Face canyonFace Canyon had so many neat bays, coves, sides and slots that our time was quickly consumed and again it was late in the afternoon before we searched for our night's lodging. Rounding a bend, we spotted a unique slot canyon tucked into a cove, plus a perfect campsite. So good was our find, we couldn't decide which had the priority, hike the slot or set camp. As the sun started to set, from up on our campsite we could see the pool of stagnant water at the opening of the slot. The last rays of sun were shining on the pool and you could see the hatch rise. For the first time on the trip we were slightly bothered by bugs - this time a couple of mosquitoes. No sooner then one or two swats were administed, a lone bat swooped down and delivered our abatement program.

Thoughts, tips & comments: My camping/paddling partner, Ed, performs the nightly campfire ritual with pure genius. I have knighted him with the title, Keeper of the Flame-Master of the Glowing Ember. First of all, he chooses a picturesque site, always entailing a background such as a panoramic view, or out on a point, or against a massive canyon wall. Secondly, he constructs a unique stone fire pit, not merely a round ring. Thirdly, the tinder, kindle and fuel are so arranged that it only takes one match and instant atmosphere! Then comes the best part for this dozing partner - Ed feeds the fire, tending to each piece as though he was the master of delivering its final act to nature as a gesture of appreciation, reducing same to a glowing ember, all the while speaking to each piece in a low monotone, coaxing it to release its remaining energy. While I drift off to never-never land, Ed tends to his task till all have been reduced to char and his symphony ends.

Day 6 Mon Oct 21, 50/2 - 2/50 Theory
Destination: Navajo Canyon
Paddling Distance: 17+ miles into a 16 mile long canyon

Highlights: It took considerably more time that anticipated to finish viewing the other side of Face Canyon, plus cross its huge bay. We were, however, rewarded with incredible displays of nature and were forced to alter our day's float plan. At mid day, we decided to make it to the entrance of Labyrinth and pick an overnight spot there. Then in the morning, enter Navajo Canyon.

After another 7 hour paddling day, we found a small but comfortable site just inside the bay - nothing spectacular but certainly deserving of two weary bodies. At campfire that evening; Ed expressed his 50/2-2/50 theory, a philosophy that has helped to guide his life's discipline. Man is expected to work long, hard hours for 50 weeks and take the 2 week vacation reward: well, not good enough. Work the 2 and take the 50, says Ed.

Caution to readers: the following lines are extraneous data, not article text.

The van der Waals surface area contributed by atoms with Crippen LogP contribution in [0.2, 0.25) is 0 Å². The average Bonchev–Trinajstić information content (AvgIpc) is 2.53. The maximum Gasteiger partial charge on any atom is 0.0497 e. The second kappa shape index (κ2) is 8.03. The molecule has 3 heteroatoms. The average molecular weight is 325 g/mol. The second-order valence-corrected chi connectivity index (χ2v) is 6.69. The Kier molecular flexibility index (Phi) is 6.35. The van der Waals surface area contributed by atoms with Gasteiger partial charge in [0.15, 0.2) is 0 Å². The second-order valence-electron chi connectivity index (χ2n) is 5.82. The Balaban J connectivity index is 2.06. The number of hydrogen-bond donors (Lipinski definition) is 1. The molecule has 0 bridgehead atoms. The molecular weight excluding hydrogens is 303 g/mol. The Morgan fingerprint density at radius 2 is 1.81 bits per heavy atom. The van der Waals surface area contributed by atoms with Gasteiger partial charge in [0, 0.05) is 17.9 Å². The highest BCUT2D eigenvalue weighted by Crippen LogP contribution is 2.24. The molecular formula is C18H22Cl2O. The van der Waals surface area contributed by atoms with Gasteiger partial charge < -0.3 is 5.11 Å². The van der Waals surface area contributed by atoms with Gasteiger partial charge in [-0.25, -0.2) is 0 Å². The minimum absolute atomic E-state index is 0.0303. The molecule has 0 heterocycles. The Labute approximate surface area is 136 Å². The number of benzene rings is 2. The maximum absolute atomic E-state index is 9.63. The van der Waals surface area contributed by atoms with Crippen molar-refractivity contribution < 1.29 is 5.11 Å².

Thoughts, tips & comments: Flash floods are a true and real problem in the slot canyons of Lake Powell. Hiking back within its bowels, there is incredible evidence of its existence both of recent times and past. The surrounding land, ever so thirsty for moisture, cannot absorb a downpour and must release it to run its course- and run it does. The carving, blocking and eroding make the slots a truly interesting site. Take caution and be sure you are aware of the weather condition. Even a downpour miles away can have an adverse effect.

Day 7 Mon Oct 22, Bungeed to a Wall
Destination: Navajo Canyon 16+ miles in length
Paddling Distance: 10 - 12 miles



Highlights: Today's long haul forced us once again to navigate the main channel, plus expose us to The Narrows, a walled narrow part of the main channel and a straight course for the Mega-horse set to let it rip. We stayed close to the massive walls where possible, cut across as fit but generally proceeded with caution to reduce the sloppy, long ride.

Entering Navajo Canyon, the weather started to change; again the typical forerunning wind then followed by rain. We kept on paddling but soon realized this very long canyon was almost void of landings, never mind campsites. The rain at this point was heavy and we could see up on the walls and ledges, the rain water was starting to run forming small waterfalls and streams.

We fortunately found a wide and deep overhang, protection from the rain and out of the drip line, but it was difficult to keep our craft up close to the wall. We grabbed a bungee cord, found a fissure, hooked one end to the wall, slid Ed's kayak against the wall, stretched the bungee, and hooked it to my kayak. The rain and wind continued for half an hour. Then came the break we were waiting for. At this point, due to lack of landings, length of this canyon, weather conditions and time of day, we bailed and headed for the main channel to seek out refuge.

Our cop-out was soon rewarded with a secluded inlet, devoid of any hazards. After setting up camp, we went in search of firewood and again the kayak Gods bestowed upon us massive amounts of fuel. After dinner, I had made two cups of tea and was just settling down in front of the fire, when it started to rain along with thunder and lightning. We ran for our tents, tossing the hot tea aside and were confined to our dripping nylon enclosures for the next 12 hours. It was 6:45 when we bedded down and didn't have any rain relief till 7:00 the next morning. Annual rainfall for this area is 6 inches. Four fronts passed through that night, certainly contributing to their averages and our confinement.